Issues like the MTA, NYCHA, education funding, the challenges attending both the homeless crisis and the affordable housing to name just a few critical issues, require the enactment of positive results in Albany and Washington, if New York City is to make progress. Under the state’s Constitution and given the importance of federal funding formulas for things like transportation, housing and health care, city government cannot succeed as an island cut off from state and federal assistance.
To enact a capital plan bringing the MTA back into a state of good repair it would be a benefit for New York City if they had a policy alliance with the County Executives of Nassau, Suffolk, Westchester and Rockland Putnam and Orange counties as well as the Governor. To make progress on equity in education funding, functioning alliances with the underfunded urban school districts in Albany, Utica, Syracuse, Rochester, Binghamton and Buffalo as well as small cities like Amsterdam, Cortland and Glens Falls, would be most beneficial for New York City’s students and schools.
If voters agree the current lobbying hole is worth filling, they could look for a Public Advocate who can check four boxes.
First, will the next Public Advocate have the respect of both to Governor and the Mayor, as well as Speaker Heastie and soon to be Majority Leader Andrea Stewart Cousins? Is the next Public Advocate willing to advance New York City’s interests with both to Mayor and the Governor, without taking sides in their cold war? In the parlance of streets will the next Public Advocate be willing to speak truth to power, but with a skillful diplomat’s voice?
Second, will the next Public Advocate be willing to put the time in to build policy-based alliances across the breadth of the city’s agenda with the State’s Mayor’s, County Executives and key members of New York’s Congressional delegation, the Assembly and the State Senate? Which candidates have a track record for doing just that?
Third, it would be counter-productive if the Public Advocate freelanced on setting their own legislative agenda. Given the past and current linkage of this office to the City Council, which Public Advocate candidate would be best able to establish a de facto lobbying alliance with the City Council and its Speaker, when it comes to Albany and Washington? If the Public Advocate were allied with the City Council on New York City’s lobbying agenda, the Mayor would be hard put to oppose that alliance.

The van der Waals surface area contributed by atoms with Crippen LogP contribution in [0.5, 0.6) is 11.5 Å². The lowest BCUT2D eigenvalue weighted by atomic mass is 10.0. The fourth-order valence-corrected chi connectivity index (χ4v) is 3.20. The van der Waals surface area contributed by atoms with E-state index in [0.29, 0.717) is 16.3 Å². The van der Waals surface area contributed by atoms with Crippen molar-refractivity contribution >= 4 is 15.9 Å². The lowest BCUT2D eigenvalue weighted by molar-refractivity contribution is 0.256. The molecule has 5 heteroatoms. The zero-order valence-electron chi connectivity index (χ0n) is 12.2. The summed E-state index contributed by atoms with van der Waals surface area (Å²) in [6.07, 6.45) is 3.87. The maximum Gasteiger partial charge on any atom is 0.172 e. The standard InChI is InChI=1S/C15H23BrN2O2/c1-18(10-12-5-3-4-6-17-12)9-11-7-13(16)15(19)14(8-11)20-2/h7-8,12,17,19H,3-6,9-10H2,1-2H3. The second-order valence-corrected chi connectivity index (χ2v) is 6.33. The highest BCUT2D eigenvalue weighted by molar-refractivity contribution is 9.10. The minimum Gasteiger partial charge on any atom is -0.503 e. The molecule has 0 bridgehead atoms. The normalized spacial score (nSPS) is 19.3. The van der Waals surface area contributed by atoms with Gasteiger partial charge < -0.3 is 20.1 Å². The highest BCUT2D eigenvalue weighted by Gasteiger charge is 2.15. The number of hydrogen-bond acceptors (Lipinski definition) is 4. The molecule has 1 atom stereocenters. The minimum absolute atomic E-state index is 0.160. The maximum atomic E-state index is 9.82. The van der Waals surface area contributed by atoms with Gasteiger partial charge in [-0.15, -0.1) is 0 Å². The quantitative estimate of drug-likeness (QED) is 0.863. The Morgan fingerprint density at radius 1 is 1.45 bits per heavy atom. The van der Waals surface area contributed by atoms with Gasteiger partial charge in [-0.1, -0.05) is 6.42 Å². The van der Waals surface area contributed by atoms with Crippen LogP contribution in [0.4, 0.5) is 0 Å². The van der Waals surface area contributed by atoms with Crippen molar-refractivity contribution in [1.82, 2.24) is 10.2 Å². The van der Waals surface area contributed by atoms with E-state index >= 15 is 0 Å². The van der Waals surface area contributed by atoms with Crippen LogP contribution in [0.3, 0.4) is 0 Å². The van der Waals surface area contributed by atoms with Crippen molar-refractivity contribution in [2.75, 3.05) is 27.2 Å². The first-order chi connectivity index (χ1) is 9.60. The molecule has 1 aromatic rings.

As an aside, this entire argument comes from watching the then newly elected City Council Speaker give budget testimony last year here in Albany. Corey Johnson’s policy messaging skills as well as his people skills to connect last year with Senators and members of the Assembly could be a foreshadowing. From Upstate Republicans to Suburban Democrats as well as New York City liberals, you could sense in that hearing room last winter, a hunger for New York City leaders who came to Albany with both an open hand and an open mind. Simply put, they found in Corey Johnson a breath of fresh air.
Therefore, which of the Public Advocate candidates would have the political skills to thread that triangular needle of being able to productively engage with Albany’s leaders, especially the Governor (given the Executive’s Budgetary powers and prerogatives), elected officials across the state and most importantly the New York City Council, so that the Mayor could not easily reject a Public Advocate’s activist role as a lobbying force, precisely because it would advance the prospects for the de Blasio administration’s overall success.
Fourth, to achieve all that, it would be a major plus if the next Public Advocate had no mayoral ambitions and were clear as a bell in proclaiming that as a sworn commitment to voters. If the other governing players on the field saw the next Public Advocate as angling for Mayor, the Public Advocate could be easily dismissed as a not so honest broker on behalf of the city’s lobbying agenda. But if the next Public Advocate foreswore mayoral ambitions with a Shermanesque pledge, perhaps the Public Advocate would become a more credible advocate for New York City in Albany and Washington.
If this approach to what voters want in a Public Advocate merely remains the irrational ravings of an aging professor (and I resemble that description), then nothing will happen. But if Gotham’s voters tell the candidate’s that this model is what they want and need in a Public Advocate, then the candidates will have to react positively to win this election.
I repeat, this campaign’s telescoped time frame and the relative lack of fundraising resources from the candidates, means the voters could, if they chose to, dictate the terms of engagement in this special contest for Public Advocate.
Were Shakespeare still around, he might paraphrase himself, in assessing this opportunity, by saying that the fault dear voters is not in our stars, but the solution is in ourselves.
Bruce N. Gyory is a political and strategic consultant at Manatt, Phelps & Phillips LLP and an adjunct professor of political science at SUNY Albany.